In this paper, we have used one of the world's largest population based cancer registries to identify second cancers which occur at a higher than expected rate after the diagnosis of colorectal cancer. The sequence of cancers occurring in individual patients with multiple cancers, which included colorectal cancer, was examined to establish pairs of cancer sites with mutually increased risks. Cases of second cancer induced by treatment are clearly sequence specific (that is, treatment induced cancers occur second). Cancers induced by chemotherapy and radiotherapy are also likely to occur in a predictable time window after treatment for the first cancer—the time being 1–5 years for acute myeloid leukaemia and 10–25 years for solid tumours.

METHODS

The Thames Cancer Registry (TCR) is a population based registry that started in 1960 and now covers a population of 14 million in southeast England. The database currently contains details of over 1.5 million incident cancers. Patients registered at the TCR represent a cohort of individuals followed up from diagnosis to death. The numbers of observed second primary cancers diagnosed after an initial cancer can be compared with those expected using age and sex specific cancer rates observed in the corresponding region during the same time period.

Approximately 5% of patients registered at the TCR are diagnosed with multiple primary cancers (excluding basal cell carcinomas of the skin). An important consideration is that metastases or recurrences of the initial tumour should not be classified as new primary tumours. As a general rule, to be classified as a new primary cancer the tumour should be at a different anatomical site and of a different histological type from the first tumour, or to be stated explicitly as being a new primary tumour by the treating clinician.

An index cohort was created by extracting all registrations of patients with a first colorectal cancer (ICD-10 C18-C21), resident in the North or South Thames region, diagnosed between 1 January 1961 and 31 December 1995 from the TCR database. Cases were stratified by age at diagnosis of colorectal cancer (under 60 years or 60 years and over for men, under 65 years or 65 years and over for women) and each group was analysed separately. These cut off ages were chosen to include approximately one quarter of the total cases, for each sex, in the younger group for analysis. Within each individual, subsequent cancers were counted and sequenced according to the date of diagnosis. For patients with two or more subsequent cancers, each cancer was analysed as an independent observation.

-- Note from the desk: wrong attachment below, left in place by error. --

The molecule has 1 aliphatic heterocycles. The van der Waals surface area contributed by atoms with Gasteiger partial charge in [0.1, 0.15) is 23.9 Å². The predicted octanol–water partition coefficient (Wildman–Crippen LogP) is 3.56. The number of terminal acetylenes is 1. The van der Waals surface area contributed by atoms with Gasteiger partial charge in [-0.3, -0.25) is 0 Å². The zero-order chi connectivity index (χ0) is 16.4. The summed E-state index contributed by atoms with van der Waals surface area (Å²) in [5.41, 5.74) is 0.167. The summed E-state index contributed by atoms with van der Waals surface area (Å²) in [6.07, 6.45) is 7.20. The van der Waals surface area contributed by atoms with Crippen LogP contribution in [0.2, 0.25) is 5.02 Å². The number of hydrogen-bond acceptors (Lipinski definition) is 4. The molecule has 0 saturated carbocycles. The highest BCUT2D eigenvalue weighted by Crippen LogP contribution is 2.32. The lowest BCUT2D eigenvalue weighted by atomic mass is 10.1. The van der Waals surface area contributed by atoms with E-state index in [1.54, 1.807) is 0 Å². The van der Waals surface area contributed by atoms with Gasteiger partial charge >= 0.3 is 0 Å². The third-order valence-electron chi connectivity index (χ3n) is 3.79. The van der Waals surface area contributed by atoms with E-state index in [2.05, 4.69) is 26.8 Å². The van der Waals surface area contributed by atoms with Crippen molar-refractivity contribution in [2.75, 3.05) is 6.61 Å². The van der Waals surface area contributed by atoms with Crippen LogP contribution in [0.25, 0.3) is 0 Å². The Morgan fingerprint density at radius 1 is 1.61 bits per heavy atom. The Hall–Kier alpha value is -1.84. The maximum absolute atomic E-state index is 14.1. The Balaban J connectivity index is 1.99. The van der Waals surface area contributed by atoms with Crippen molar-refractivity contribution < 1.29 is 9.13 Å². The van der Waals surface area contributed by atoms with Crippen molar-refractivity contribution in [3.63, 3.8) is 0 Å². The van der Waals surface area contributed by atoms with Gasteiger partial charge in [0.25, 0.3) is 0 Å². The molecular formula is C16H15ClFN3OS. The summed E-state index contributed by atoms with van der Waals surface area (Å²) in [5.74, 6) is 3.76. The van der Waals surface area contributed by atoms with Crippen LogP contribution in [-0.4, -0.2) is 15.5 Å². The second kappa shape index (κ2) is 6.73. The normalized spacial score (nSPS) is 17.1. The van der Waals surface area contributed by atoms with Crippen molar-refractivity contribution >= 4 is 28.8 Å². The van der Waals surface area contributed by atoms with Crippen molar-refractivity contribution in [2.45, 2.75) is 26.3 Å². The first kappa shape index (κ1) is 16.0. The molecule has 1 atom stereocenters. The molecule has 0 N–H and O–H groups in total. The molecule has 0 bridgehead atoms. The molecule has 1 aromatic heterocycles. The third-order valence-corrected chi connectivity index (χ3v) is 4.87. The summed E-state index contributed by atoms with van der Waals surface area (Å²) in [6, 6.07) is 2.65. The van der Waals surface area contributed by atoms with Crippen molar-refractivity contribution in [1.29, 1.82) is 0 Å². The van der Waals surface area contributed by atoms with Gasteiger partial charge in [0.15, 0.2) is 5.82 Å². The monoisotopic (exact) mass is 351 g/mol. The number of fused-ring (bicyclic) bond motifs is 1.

Non-melanoma skin cancers and non-malignant tumours were excluded. Patients without a date of birth and those with a cancer at a different site, diagnosed on the same day as colorectal cancer, were not included.

Person years at risk were calculated from the date of diagnosis of colorectal cancer to the date of first diagnosis of cancer at a specified site or to the exit date (date of death, loss to follow up, or 85th birthday, whichever was earlier). Patients diagnosed prior to 1 January 1971 were followed up actively, obtaining death information, until 31 December 1982. These patients were censored at this date. Patients diagnosed after 31 December 1970 were followed up passively through the NHS Central Registry, which provides notifications of all deaths routinely to the registry. These patients were censored at 31 December 1996. Age/sex/period specific cancer incidence rates for the region covered by the TCR were then applied to the cohort to calculate the number of subsequent tumours that would be expected for each site. The observed number was divided by the expected number to obtain a standardised incidence ratio (SIR) estimate, and 95% confidence intervals (CI) were calculated assuming a Poisson distribution. SIR estimates for intervals of 0–4 years, 5–9 years, 10–14 years, and 15 or more years after the colorectal cancer diagnosis were also calculated. All statistical analysis was performed using Stata.15 A total of 40 subsequent cancer sites were studied, classified according to the 10th revision of the International Classification of Diseases (ICD).16

This method was then repeated, using other cancer sites commonly observed to occur after colorectal cancer as the index site, to establish whether any of the same associations were seen with a subsequent colorectal cancer.

RESULTS

After exclusions, a total of 127 281 patients were reported to have a first primary colorectal cancer diagnosed between 1961 and 1995: 61 433 (48.3%) men and 65 848 (51.7%) women. Mean follow up time was 4.6 years for the younger men (under 60 years), 2.5 years for the older men, 5.0 years for the younger women (under 65 years), and 2.4 years for the older women. Results for individual secondary cancer sites are presented in tables 1 and 2. Sites for which five or fewer cases were observed in both men and women were omitted from the tables.

Table 1

Standardised incidence ratios (SIR) for subsequent cancers after diagnosis of colorectal cancer in men, by age at diagnosis of colorectal cancer

Table 2